# Cylindrical multipole moments

Cylindrical multipole moments are the coefficients in a series expansion of a potential that varies logarithmically with the distance to a source, i.e., as ${\displaystyle \ln \ R}$. Such potentials arise in the electric potential of long line charges, and the analogous sources for the magnetic potential and gravitational potential.

For clarity, we illustrate the expansion for a single line charge, then generalize to an arbitrary distribution of line charges. Through this article, the primed coordinates such as ${\displaystyle (\rho ^{\prime },\theta ^{\prime })}$ refer to the position of the line charge(s), whereas the unprimed coordinates such as ${\displaystyle (\rho ,\theta )}$ refer to the point at which the potential is being observed. We use cylindrical coordinates throughout, e.g., an arbitrary vector ${\displaystyle \mathbf {r} }$ has coordinates ${\displaystyle (\rho ,\theta ,z)}$ where ${\displaystyle \rho }$ is the radius from the ${\displaystyle z}$ axis, ${\displaystyle \theta }$ is the azimuthal angle and ${\displaystyle z}$ is the normal Cartesian coordinate. By assumption, the line charges are infinitely long and aligned with the ${\displaystyle z}$ axis.

## Cylindrical multipole moments of a line charge

The electric potential of a line charge ${\displaystyle \lambda }$ located at ${\displaystyle (\rho ^{\prime },\theta ^{\prime })}$ is given by

${\displaystyle \Phi (\rho ,\theta )={\frac {-\lambda }{2\pi \epsilon }}\ln R={\frac {-\lambda }{4\pi \epsilon }}\ln \left|\rho ^{2}+\left(\rho ^{\prime }\right)^{2}-2\rho \rho ^{\prime }\cos(\theta -\theta ^{\prime })\right|}$

where ${\displaystyle R}$ is the shortest distance between the line charge and the observation point.

By symmetry, the electric potential of an infinite linecharge has no ${\displaystyle z}$-dependence. The line charge ${\displaystyle \lambda }$ is the charge per unit length in the ${\displaystyle z}$-direction, and has units of (charge/length). If the radius ${\displaystyle \rho }$ of the observation point is greater than the radius ${\displaystyle \rho ^{\prime }}$ of the line charge, we may factor out ${\displaystyle \rho ^{2}}$

${\displaystyle \Phi (\rho ,\theta )={\frac {-\lambda }{4\pi \epsilon }}\left\{2\ln \rho +\ln \left(1-{\frac {\rho ^{\prime }}{\rho }}e^{i\left(\theta -\theta ^{\prime }\right)}\right)\left(1-{\frac {\rho ^{\prime }}{\rho }}e^{-i\left(\theta -\theta ^{\prime }\right)}\right)\right\}}$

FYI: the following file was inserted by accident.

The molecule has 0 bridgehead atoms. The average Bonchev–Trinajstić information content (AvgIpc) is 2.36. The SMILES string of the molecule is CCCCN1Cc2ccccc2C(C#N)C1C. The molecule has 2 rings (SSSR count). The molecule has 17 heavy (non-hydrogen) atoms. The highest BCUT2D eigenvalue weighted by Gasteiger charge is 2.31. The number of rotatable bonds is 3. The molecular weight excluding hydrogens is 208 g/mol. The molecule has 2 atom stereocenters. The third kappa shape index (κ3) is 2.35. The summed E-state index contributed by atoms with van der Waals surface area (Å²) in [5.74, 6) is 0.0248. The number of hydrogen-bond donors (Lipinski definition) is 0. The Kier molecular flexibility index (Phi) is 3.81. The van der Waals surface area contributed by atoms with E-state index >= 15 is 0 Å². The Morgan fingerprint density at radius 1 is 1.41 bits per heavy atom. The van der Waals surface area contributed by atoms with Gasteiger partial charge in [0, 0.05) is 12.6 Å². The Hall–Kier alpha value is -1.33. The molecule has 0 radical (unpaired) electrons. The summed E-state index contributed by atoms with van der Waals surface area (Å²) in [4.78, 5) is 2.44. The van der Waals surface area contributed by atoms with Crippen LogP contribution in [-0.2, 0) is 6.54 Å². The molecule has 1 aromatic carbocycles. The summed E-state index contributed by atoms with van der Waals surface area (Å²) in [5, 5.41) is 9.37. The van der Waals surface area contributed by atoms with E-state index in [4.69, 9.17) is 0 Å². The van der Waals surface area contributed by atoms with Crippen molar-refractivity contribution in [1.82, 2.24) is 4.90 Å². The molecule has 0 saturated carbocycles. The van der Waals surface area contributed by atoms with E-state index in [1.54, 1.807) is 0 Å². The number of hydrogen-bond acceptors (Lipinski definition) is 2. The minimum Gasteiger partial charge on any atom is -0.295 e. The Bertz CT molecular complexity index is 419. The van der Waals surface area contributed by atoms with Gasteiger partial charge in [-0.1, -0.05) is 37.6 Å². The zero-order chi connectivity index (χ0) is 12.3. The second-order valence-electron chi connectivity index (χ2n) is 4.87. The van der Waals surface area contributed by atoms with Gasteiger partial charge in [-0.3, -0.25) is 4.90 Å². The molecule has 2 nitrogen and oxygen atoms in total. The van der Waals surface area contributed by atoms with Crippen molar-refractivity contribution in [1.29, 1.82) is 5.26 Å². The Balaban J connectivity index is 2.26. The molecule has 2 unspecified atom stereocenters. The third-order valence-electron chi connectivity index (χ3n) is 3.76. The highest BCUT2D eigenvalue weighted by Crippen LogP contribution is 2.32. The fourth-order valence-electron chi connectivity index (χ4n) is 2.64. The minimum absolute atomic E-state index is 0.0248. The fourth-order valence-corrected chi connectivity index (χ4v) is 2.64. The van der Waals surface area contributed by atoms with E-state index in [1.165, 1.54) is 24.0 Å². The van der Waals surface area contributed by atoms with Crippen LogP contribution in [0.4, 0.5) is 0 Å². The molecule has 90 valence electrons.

and expand the logarithms in powers of ${\displaystyle (\rho ^{\prime }/\rho )<1}$

${\displaystyle \Phi (\rho ,\theta )={\frac {-\lambda }{2\pi \epsilon }}\left\{\ln \rho -\sum _{k=1}^{\infty }\left({\frac {1}{k}}\right)\left({\frac {\rho ^{\prime }}{\rho }}\right)^{k}\left[\cos k\theta \cos k\theta ^{\prime }+\sin k\theta \sin k\theta ^{\prime }\right]\right\}}$

which may be written as

${\displaystyle \Phi (\rho ,\theta )={\frac {-Q}{2\pi \epsilon }}\ln \rho +\left({\frac {1}{2\pi \epsilon }}\right)\sum _{k=1}^{\infty }{\frac {C_{k}\cos k\theta +S_{k}\sin k\theta }{\rho ^{k}}}}$

where the multipole moments are defined as
${\displaystyle Q=\lambda ,}$
${\displaystyle C_{k}={\frac {\lambda }{k}}\left(\rho ^{\prime }\right)^{k}\cos k\theta ^{\prime },}$
and
${\displaystyle S_{k}={\frac {\lambda }{k}}\left(\rho ^{\prime }\right)^{k}\sin k\theta ^{\prime }.}$

Conversely, if the radius ${\displaystyle \rho }$ of the observation point is less than the radius ${\displaystyle \rho ^{\prime }}$ of the line charge, we may factor out ${\displaystyle \left(\rho ^{\prime }\right)^{2}}$ and expand the logarithms in powers of ${\displaystyle (\rho /\rho ^{\prime })<1}$

${\displaystyle \Phi (\rho ,\theta )={\frac {-\lambda }{2\pi \epsilon }}\left\{\ln \rho ^{\prime }-\sum _{k=1}^{\infty }\left({\frac {1}{k}}\right)\left({\frac {\rho }{\rho ^{\prime }}}\right)^{k}\left[\cos k\theta \cos k\theta ^{\prime }+\sin k\theta \sin k\theta ^{\prime }\right]\right\}}$

which may be written as

${\displaystyle \Phi (\rho ,\theta )={\frac {-Q}{2\pi \epsilon }}\ln \rho ^{\prime }+\left({\frac {1}{2\pi \epsilon }}\right)\sum _{k=1}^{\infty }\rho ^{k}\left[I_{k}\cos k\theta +J_{k}\sin k\theta \right]}$

where the interior multipole moments are defined as
${\displaystyle Q=\lambda ,}$
${\displaystyle I_{k}={\frac {\lambda }{k}}{\frac {\cos k\theta ^{\prime }}{\left(\rho ^{\prime }\right)^{k}}},}$
and
${\displaystyle J_{k}={\frac {\lambda }{k}}{\frac {\sin k\theta ^{\prime }}{\left(\rho ^{\prime }\right)^{k}}}.}$

## General cylindrical multipole moments